A petition against the Netflix Christmas special featuring a gay Jesus and pot-smoking Virgin Mary has now passed 2.3 million signatures, as Christians vent their outrage against the film.
Launched just three weeks ago, the change.org online petition to “ban the Christmas movie” titled The First Temptation of Christ has steadily accumulated support, largely in Brazil, where the film was created. Similar petitions have been launched in other languages.
The 46-minute Christmas special portrays a thirty-something Jesus bringing home his boyfriend home to meet Mary and Joseph. The Portuguese-language film, which debuted worldwide on Netflix earlier this month, comes from the Brazilian comedy group Porta dos Fundos (literally, “Back Door”).
The online petition asks that the show be removed from the Netflix catalog and for Porta dos Fundos to be held responsible for ridiculing the Christian faith.
The petition also calls for a public retraction by Netflix, since the company has “seriously offended Christians.”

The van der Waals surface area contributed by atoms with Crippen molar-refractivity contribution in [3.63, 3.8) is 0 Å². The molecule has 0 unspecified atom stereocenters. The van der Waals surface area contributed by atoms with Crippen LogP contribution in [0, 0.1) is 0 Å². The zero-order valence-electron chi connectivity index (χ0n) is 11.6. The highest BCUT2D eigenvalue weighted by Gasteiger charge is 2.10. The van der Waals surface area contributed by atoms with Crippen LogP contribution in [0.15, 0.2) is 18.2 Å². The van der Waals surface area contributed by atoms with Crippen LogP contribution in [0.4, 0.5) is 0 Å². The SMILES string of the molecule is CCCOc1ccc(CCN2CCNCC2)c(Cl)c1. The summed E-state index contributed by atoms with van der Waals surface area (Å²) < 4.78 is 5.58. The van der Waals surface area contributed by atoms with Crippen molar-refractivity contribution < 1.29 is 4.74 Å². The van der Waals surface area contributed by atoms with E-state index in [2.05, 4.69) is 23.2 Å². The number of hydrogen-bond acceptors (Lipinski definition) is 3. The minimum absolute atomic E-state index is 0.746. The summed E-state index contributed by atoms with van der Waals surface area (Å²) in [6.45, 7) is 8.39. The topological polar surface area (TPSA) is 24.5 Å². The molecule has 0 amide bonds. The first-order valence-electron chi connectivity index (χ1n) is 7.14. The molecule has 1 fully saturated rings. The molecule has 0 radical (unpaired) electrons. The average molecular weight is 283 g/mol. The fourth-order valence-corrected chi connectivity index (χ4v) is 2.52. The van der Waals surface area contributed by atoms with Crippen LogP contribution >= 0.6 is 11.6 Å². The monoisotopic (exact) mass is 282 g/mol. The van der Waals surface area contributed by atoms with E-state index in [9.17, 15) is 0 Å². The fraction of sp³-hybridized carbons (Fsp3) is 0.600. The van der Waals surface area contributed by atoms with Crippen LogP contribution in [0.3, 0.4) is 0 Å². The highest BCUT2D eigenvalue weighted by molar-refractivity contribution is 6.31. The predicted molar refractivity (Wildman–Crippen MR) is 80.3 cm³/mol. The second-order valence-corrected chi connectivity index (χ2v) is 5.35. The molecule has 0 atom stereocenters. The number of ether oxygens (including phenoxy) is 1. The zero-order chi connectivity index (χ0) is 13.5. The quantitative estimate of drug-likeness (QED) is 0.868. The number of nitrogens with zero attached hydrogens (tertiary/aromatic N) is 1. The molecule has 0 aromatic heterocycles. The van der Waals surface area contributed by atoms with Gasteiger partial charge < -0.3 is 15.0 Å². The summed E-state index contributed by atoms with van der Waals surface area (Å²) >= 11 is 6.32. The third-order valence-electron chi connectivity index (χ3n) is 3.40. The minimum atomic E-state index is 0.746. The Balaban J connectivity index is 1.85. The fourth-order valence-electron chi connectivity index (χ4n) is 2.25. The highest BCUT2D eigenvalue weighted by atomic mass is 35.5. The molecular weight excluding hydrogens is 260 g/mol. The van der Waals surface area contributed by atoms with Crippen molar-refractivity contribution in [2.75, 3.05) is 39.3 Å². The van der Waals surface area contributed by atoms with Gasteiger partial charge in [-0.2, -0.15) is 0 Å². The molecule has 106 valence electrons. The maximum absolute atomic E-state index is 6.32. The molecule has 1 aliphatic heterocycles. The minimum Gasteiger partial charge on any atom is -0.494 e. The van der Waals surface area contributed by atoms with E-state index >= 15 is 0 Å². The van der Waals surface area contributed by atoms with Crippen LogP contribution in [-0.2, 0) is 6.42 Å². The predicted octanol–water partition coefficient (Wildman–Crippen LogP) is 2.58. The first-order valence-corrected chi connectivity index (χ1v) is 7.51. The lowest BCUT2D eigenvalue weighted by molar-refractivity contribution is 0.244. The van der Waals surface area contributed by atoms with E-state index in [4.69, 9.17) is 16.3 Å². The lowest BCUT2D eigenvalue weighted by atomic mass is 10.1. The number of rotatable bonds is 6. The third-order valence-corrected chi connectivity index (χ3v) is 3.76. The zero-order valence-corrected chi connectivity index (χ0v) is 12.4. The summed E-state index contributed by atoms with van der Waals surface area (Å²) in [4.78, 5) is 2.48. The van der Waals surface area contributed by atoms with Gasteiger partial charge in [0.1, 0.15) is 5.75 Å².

Netflix has faced growing opposition to the film, with figures such as the Catholic bishop of Tyler, Texas, denouncing the show as blasphemous.
“Respect is the last thing they are thinking about, every Christian should denounce this film, it is blasphemy against the Son of God who suffered & died even for all who deny that He is Lord of the Universe,” said Bishop Joseph Strickland in a tweet. “His prayer for them…. ‘Father forgive them they know not what they do.’”
“Just cancelled Netflix,” the bishop tweeted a little later. “Hardly have time to watch it anyway but blasphemers don’t deserve a penny of support!”
Graham Allen, the host of the popular “Dear America Podcast,” similarly condemned the film, arguing that “Jesus isn’t some ‘woke’ culture experiment for you to convince young people that biblical teachings are ‘debatable’?!”
The Brazilian Catholic bishops conference released its own statement condemning the show, saying that the Christmas special “profoundly assault[s] the Christian faith.”
“Ridiculing the belief of a group, whatever it may be, in addition to constituting an offense under criminal law, means disrespecting all people, damaging the quest for an effectively democratic society that values all its citizens,” the bishops said in a statement earlier this month.
“Nothing allows anyone the right to vilify people’s deeply held beliefs,” the bishops said. “The right to freedom of expression does not nullify respect for people and their values.”